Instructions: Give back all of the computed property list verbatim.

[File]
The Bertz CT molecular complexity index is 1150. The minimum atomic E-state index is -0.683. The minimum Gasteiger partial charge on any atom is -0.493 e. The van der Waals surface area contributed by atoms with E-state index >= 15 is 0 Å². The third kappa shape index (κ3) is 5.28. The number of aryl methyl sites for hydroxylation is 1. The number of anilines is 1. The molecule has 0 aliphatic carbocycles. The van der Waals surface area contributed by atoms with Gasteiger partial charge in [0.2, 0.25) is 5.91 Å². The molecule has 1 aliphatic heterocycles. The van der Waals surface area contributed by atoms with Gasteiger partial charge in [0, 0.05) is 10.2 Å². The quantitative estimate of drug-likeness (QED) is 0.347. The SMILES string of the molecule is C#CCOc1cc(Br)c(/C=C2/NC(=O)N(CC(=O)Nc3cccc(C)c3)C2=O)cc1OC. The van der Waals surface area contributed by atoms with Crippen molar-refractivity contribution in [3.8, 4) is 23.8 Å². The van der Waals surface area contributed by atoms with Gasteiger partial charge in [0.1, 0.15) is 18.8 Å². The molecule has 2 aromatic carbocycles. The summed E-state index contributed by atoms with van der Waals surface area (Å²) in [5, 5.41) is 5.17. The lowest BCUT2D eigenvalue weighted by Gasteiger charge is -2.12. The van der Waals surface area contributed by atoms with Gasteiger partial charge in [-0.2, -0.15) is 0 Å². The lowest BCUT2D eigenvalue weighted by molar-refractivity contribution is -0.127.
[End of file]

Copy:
The Bertz CT molecular complexity index is 1150. The minimum atomic E-state index is -0.683. The minimum Gasteiger partial charge on any atom is -0.493 e. The van der Waals surface area contributed by atoms with E-state index >= 15 is 0 Å². The third kappa shape index (κ3) is 5.28. The number of aryl methyl sites for hydroxylation is 1. The number of anilines is 1. The molecule has 0 aliphatic carbocycles. The van der Waals surface area contributed by atoms with Gasteiger partial charge in [0.2, 0.25) is 5.91 Å². The molecule has 1 aliphatic heterocycles. The van der Waals surface area contributed by atoms with Gasteiger partial charge in [0, 0.05) is 10.2 Å². The quantitative estimate of drug-likeness (QED) is 0.347. The SMILES string of the molecule is C#CCOc1cc(Br)c(/C=C2/NC(=O)N(CC(=O)Nc3cccc(C)c3)C2=O)cc1OC. The van der Waals surface area contributed by atoms with Crippen molar-refractivity contribution in [3.8, 4) is 23.8 Å². The van der Waals surface area contributed by atoms with Gasteiger partial charge in [0.1, 0.15) is 18.8 Å². The molecule has 2 aromatic carbocycles. The summed E-state index contributed by atoms with van der Waals surface area (Å²) in [5, 5.41) is 5.17. The lowest BCUT2D eigenvalue weighted by Gasteiger charge is -2.12. The van der Waals surface area contributed by atoms with Gasteiger partial charge in [-0.2, -0.15) is 0 Å². The lowest BCUT2D eigenvalue weighted by molar-refractivity contribution is -0.127.